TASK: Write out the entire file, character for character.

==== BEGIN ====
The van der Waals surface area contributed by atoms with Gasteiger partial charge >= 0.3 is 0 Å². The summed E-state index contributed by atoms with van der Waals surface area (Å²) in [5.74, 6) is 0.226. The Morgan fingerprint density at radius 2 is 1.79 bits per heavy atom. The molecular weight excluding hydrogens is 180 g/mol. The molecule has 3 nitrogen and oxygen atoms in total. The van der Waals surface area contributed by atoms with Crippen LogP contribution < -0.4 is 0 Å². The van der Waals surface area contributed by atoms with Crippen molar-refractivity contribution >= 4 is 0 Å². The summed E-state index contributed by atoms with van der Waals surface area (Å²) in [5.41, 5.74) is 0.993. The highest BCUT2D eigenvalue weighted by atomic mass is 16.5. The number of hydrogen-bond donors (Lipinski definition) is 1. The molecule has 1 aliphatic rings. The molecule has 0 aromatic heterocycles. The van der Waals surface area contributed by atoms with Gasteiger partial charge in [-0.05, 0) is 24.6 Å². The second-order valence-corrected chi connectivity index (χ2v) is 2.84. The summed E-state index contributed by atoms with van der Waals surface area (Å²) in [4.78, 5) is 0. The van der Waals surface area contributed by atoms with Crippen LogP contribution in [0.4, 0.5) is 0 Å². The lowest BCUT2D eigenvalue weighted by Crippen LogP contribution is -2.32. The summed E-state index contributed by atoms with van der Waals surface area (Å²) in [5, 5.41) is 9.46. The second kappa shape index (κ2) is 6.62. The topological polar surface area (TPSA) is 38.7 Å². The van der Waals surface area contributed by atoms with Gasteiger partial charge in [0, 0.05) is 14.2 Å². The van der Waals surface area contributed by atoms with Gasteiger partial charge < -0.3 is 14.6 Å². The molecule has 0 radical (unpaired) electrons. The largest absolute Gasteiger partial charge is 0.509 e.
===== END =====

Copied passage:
The van der Waals surface area contributed by atoms with Gasteiger partial charge >= 0.3 is 0 Å². The summed E-state index contributed by atoms with van der Waals surface area (Å²) in [5.74, 6) is 0.226. The Morgan fingerprint density at radius 2 is 1.79 bits per heavy atom. The molecular weight excluding hydrogens is 180 g/mol. The molecule has 3 nitrogen and oxygen atoms in total. The van der Waals surface area contributed by atoms with Crippen LogP contribution < -0.4 is 0 Å². The van der Waals surface area contributed by atoms with Crippen molar-refractivity contribution >= 4 is 0 Å². The summed E-state index contributed by atoms with van der Waals surface area (Å²) in [5.41, 5.74) is 0.993. The highest BCUT2D eigenvalue weighted by atomic mass is 16.5. The number of hydrogen-bond donors (Lipinski definition) is 1. The molecule has 1 aliphatic rings. The molecule has 0 aromatic heterocycles. The van der Waals surface area contributed by atoms with Gasteiger partial charge in [-0.05, 0) is 24.6 Å². The second-order valence-corrected chi connectivity index (χ2v) is 2.84. The summed E-state index contributed by atoms with van der Waals surface area (Å²) in [4.78, 5) is 0. The van der Waals surface area contributed by atoms with Crippen LogP contribution in [0.4, 0.5) is 0 Å². The lowest BCUT2D eigenvalue weighted by Crippen LogP contribution is -2.32. The summed E-state index contributed by atoms with van der Waals surface area (Å²) in [5, 5.41) is 9.46. The second kappa shape index (κ2) is 6.62. The topological polar surface area (TPSA) is 38.7 Å². The van der Waals surface area contributed by atoms with Gasteiger partial charge in [0, 0.05) is 14.2 Å². The van der Waals surface area contributed by atoms with Gasteiger partial charge < -0.3 is 14.6 Å². The molecule has 0 radical (unpaired) electrons. The largest absolute Gasteiger partial charge is 0.509 e.